“One of my officemates received her results of swab test and she turned out positive,” said Dori Leomo, a resident of Tamuning. “I cried after I heard the news. It’s my first time to feel anxiety. The following day, all of us at work went to get our swab tests. Thank God I tested negative.”

‘The numbers should not be taken out of context’

While there has been some vaccine hesitancy, experts caution that the vaccines are working to protect citizens, and estimate that case numbers would be three times higher than they are had the vaccination rate not been so high and that when vaccinated people are hospitalised, their stays are much shorter and illnesses much less severe.

“It is clear that most people who stay longer in the hospital are unvaccinated. The length of stay for people who are vaccinated average around two days. They are minor admissions and use less amount of resources at the hospital than those who are unvaccinated,” said Dr Nathan Berg, who heads the governor’s physician advisory group.

As for the reasons why there has been such a big third wave on the island, experts point to a number of factors.

“Best guess on our higher rate may be related to close family culture and our high co-morbidities, which might lower the immune system,” said Dr Hoa Nguyen, the former chair of the governor’s physicians advisory group.

He attributes the surge to the lifting of restrictions on social gatherings such as weddings and funerals, and believes Guam may have prematurely returned to normal as the Delta variant reached the island.

“You have to look at the number of tests we are doing,” says Berg, who pointed to the fact Guam’s testing rate was higher than any other US state. “That is a good thing, and those numbers should not be taken out of context.”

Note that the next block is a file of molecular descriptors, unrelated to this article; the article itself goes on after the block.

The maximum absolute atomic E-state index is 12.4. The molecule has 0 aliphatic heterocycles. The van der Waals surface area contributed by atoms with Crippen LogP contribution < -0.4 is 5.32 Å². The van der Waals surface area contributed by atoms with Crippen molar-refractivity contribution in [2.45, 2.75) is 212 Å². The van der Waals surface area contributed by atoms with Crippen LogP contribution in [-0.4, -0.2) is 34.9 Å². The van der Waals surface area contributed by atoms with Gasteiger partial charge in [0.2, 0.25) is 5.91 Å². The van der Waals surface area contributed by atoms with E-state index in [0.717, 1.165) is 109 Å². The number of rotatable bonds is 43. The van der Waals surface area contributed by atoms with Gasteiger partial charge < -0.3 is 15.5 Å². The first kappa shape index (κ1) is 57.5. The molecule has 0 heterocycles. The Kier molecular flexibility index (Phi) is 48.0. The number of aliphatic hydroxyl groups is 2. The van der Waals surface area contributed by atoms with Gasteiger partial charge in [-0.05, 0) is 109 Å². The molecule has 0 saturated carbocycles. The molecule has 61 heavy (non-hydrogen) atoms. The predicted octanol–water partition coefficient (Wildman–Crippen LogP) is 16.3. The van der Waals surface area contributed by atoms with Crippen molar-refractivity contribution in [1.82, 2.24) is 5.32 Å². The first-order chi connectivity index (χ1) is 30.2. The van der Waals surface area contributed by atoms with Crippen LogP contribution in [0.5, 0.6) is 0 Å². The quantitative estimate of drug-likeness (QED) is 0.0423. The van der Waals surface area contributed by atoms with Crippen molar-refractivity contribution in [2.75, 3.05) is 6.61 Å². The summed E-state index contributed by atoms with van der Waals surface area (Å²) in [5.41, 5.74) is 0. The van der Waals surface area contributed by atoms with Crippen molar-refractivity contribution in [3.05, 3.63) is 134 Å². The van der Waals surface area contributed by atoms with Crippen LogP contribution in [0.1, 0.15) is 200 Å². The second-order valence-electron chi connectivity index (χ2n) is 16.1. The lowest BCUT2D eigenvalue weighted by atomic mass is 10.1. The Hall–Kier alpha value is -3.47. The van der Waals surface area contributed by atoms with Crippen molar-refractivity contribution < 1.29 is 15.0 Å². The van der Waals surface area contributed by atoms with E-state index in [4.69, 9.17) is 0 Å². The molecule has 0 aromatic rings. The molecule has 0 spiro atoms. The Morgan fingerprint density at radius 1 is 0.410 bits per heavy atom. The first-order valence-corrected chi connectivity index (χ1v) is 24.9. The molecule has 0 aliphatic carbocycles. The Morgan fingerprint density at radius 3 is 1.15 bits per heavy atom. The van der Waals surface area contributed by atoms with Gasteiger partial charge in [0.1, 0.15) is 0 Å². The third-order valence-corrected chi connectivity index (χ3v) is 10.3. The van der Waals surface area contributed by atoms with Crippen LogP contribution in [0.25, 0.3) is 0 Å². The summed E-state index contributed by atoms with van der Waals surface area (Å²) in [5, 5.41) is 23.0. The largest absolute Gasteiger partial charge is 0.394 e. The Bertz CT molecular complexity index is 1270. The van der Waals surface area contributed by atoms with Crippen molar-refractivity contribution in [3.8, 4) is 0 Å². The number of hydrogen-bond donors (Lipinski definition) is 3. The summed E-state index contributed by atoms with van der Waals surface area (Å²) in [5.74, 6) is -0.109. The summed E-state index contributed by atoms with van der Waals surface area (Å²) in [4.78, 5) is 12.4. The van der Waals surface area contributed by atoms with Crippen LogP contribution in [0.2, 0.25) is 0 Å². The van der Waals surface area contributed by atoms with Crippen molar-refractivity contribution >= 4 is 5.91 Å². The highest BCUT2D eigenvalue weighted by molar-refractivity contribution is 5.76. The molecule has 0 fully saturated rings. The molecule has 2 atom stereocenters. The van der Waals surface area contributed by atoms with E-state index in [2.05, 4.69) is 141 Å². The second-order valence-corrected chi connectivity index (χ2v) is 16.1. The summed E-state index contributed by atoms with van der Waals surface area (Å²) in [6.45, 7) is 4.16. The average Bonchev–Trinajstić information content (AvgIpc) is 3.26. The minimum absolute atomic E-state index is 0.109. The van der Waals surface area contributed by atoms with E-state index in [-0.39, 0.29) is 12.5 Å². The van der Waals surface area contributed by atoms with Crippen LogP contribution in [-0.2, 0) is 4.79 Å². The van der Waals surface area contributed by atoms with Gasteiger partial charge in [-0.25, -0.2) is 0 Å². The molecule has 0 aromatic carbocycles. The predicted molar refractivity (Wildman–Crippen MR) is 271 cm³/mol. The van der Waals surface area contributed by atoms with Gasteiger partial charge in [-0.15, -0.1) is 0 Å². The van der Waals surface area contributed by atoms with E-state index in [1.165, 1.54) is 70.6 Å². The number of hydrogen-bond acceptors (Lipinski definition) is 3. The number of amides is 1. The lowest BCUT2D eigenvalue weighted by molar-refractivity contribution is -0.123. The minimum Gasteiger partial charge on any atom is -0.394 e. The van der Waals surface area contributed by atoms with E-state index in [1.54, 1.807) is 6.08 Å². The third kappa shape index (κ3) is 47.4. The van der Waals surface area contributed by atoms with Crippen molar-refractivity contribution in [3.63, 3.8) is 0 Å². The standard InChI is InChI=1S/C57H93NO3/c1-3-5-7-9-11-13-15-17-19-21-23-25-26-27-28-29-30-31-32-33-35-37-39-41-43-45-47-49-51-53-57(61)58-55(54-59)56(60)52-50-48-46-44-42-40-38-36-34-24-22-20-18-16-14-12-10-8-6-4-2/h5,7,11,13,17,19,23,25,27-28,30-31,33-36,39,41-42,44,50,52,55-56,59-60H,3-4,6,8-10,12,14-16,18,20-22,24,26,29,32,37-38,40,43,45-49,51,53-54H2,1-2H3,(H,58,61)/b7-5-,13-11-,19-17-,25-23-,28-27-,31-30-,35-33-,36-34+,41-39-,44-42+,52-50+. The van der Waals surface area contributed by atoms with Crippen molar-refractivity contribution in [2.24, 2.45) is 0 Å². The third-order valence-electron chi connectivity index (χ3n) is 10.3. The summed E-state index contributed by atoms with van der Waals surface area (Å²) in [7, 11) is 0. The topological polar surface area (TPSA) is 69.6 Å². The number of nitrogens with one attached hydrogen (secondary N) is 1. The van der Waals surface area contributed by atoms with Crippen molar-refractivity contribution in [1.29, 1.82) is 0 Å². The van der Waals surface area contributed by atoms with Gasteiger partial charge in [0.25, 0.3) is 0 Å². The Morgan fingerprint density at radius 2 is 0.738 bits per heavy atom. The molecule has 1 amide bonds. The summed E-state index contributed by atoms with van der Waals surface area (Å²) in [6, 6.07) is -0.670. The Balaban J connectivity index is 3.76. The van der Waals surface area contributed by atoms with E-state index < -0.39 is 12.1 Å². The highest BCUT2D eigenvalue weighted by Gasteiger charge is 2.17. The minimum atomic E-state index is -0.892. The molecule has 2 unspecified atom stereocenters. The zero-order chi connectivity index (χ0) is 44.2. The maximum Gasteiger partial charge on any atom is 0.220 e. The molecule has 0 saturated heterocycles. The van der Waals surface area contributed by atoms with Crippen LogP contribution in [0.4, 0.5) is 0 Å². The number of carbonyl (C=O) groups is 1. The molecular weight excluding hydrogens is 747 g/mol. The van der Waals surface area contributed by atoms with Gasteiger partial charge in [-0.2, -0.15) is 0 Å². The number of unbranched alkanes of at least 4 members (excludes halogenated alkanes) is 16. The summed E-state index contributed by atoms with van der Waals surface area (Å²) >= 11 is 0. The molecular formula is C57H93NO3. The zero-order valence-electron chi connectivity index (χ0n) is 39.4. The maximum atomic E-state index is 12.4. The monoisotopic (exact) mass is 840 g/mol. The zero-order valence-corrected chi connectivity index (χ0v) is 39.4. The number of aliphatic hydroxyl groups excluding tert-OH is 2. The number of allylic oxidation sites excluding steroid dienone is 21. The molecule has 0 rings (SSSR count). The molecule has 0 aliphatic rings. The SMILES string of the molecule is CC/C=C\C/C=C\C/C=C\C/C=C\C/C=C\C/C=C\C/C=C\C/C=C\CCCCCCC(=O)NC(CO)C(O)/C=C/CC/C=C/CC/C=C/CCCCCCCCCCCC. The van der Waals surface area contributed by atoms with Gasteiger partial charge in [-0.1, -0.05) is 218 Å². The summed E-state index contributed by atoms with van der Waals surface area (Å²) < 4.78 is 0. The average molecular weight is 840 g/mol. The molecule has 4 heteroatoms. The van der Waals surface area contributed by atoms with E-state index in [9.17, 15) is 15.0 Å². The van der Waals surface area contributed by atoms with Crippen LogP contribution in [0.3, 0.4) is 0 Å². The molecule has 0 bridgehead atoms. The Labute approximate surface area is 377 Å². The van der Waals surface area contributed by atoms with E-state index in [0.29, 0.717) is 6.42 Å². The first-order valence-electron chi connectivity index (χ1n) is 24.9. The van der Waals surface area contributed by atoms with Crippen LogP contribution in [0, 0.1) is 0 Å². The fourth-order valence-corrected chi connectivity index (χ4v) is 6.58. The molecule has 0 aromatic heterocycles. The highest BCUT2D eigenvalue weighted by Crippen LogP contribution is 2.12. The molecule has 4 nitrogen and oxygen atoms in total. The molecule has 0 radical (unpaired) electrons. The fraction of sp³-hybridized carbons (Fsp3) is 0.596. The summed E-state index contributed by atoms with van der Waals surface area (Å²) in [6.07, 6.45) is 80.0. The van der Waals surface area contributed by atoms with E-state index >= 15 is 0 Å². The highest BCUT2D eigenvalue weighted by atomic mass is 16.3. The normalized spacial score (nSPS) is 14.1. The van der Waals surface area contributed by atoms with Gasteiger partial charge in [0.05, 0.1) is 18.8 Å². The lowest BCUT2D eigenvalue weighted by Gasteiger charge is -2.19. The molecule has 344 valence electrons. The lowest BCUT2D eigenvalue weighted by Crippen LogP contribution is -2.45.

He added that the people who died despite being fully vaccinated all had multiple co-morbidities.

Dr Peter Lombard, a member of the advisory group, attributed the high rate of breakthrough cases to waning efficacy of the vaccine six months after being administered.

Nathaniel Berg heads the governor’s physician advisory group.
Nathaniel Berg heads the governor’s physician advisory group. Photograph: Ken San Nicolas/The Guardian

“I trust that the data is real. Now is it a cause for alarm? That is the question,” he said. “One thing you need to do is look at other places that have good vaccination rates and high allocation of vaccines early on.

“Looking at distribution of vaccines and the high volume of vaccines given to Guam, I suspect that is since we have a larger vaccinated population early on and the vaccines’ efficacy waned sooner than we see in other states.”

Lombard also said a premature lifting of restrictions was partially responsible for the Covid surge.

Lombard and Berg agreed that Guam had benefitted from its high vaccination rate, with Lombard saying Guam’s case numbers would have been three times worse if not for the vaccination campaign.

Berg said that despite the recent Covid surge, “if you look at the population’s fatality rate, we are still doing well – that is an accomplishment in itself”.